Labor and World War I, 1914-1918 - Vol. 7

Labor and World War I, 1914-1918 - Vol. 7

Labor and World War I, 1914-1918 - Vol. 7

Labor and World War I, 1914-1918 - Vol. 7


Socialist Party, organized labor, the IWW during WWI; Mooney-Billings frameup; Women and Black workers during WWI; struggles in mining and lumber, Wartime repression of the IWW, Socialists, more.


This is the seventh volume of my History of the Labor Movement in the United States, a series which represents the first multivolume effort to encompass labor history since the publications by John R. Commons and Associates in 1918 and 1932, and certainly the first ever by a single scholar. The sixth volume of the series covered the years 1915-1916, and brought the story of the labor movement to the eve of America's entrance into World War I.

Volume 7 begins with the position of the Socialist Party of America and organized labor, especially the American Federation of Labor (AFL), the Industrial Workers of the World (IWW), and the Railroad Brotherhoods toward the outbreak of World War I in Europe in August, 1914. It carries the story to America's entrance into the war in April, 1917, the experiences of organized labor and the Socialist Party during the war, and ends with the situation of the labor movement at the end of the war in November, 1918. Special attention, as in previous volumes, has been paid to the experiences of Black and women workers.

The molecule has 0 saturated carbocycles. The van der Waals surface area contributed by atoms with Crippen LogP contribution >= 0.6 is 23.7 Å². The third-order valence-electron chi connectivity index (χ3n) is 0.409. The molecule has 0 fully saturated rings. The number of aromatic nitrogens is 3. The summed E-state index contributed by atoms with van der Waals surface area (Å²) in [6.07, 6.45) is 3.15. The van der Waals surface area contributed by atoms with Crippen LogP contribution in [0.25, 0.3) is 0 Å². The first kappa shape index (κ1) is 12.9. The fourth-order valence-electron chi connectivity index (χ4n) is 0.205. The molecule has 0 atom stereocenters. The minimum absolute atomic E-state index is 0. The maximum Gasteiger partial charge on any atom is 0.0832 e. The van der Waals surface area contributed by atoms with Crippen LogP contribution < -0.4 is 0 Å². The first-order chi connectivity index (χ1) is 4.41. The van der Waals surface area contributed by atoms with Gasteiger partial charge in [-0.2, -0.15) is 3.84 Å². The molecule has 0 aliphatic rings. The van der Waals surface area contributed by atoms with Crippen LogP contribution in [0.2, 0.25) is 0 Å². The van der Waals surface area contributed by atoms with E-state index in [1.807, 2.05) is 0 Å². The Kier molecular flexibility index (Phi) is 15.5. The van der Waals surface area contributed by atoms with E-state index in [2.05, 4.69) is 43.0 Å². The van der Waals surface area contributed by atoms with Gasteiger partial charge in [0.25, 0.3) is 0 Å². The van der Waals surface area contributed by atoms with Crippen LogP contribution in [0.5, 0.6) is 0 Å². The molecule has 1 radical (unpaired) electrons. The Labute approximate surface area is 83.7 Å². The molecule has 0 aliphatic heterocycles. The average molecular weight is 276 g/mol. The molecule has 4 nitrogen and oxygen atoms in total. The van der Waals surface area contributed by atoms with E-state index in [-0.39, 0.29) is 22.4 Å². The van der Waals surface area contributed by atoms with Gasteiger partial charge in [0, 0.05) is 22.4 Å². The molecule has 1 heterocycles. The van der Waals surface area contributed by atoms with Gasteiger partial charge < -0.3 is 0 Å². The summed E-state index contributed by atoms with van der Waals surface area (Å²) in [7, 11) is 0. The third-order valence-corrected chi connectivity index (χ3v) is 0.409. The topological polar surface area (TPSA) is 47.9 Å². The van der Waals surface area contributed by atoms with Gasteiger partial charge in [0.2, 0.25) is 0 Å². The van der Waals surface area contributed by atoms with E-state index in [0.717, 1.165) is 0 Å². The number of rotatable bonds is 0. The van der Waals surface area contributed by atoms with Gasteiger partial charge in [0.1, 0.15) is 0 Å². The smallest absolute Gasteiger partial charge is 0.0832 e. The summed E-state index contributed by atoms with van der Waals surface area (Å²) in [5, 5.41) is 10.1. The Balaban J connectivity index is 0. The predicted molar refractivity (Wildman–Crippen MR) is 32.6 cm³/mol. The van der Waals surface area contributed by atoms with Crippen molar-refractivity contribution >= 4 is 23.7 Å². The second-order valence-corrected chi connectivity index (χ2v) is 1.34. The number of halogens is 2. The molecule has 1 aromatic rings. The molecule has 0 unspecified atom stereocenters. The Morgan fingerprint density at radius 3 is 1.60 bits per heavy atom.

It was my original intention to include a discussion of the position of the labor and Socialist movements toward U. S. imperialism and militarism from the turn of the century through the Mexican Crisis of 1916. However, lack of space for its full treatment in this volume made this plan impractical. This material is being published as an independent volume by the Marxist Educational Press, Minneapolis.

As in the case of the previous volumes, this work could not have been completed without the generous assistance of numerous libraries and historical societies. I am again indebted to Dorothy Swanson and her staff at the Tamiment Institute, Elmer Bobst Library, New York University, for kind assistance and cooperation. I also again wish to thank the staff of the State Historical Society of Wisconsin for assistance in the use of the Archives of the American Federation of Labor. I also wish to thank the staffs of the Library of Congress, National Archives, New York Public Library, U. S. Department of Labor, Arthur and Elizabeth Schlesinger Library on the History of Women in America, Radcliffe College; Bancroft Library . . .

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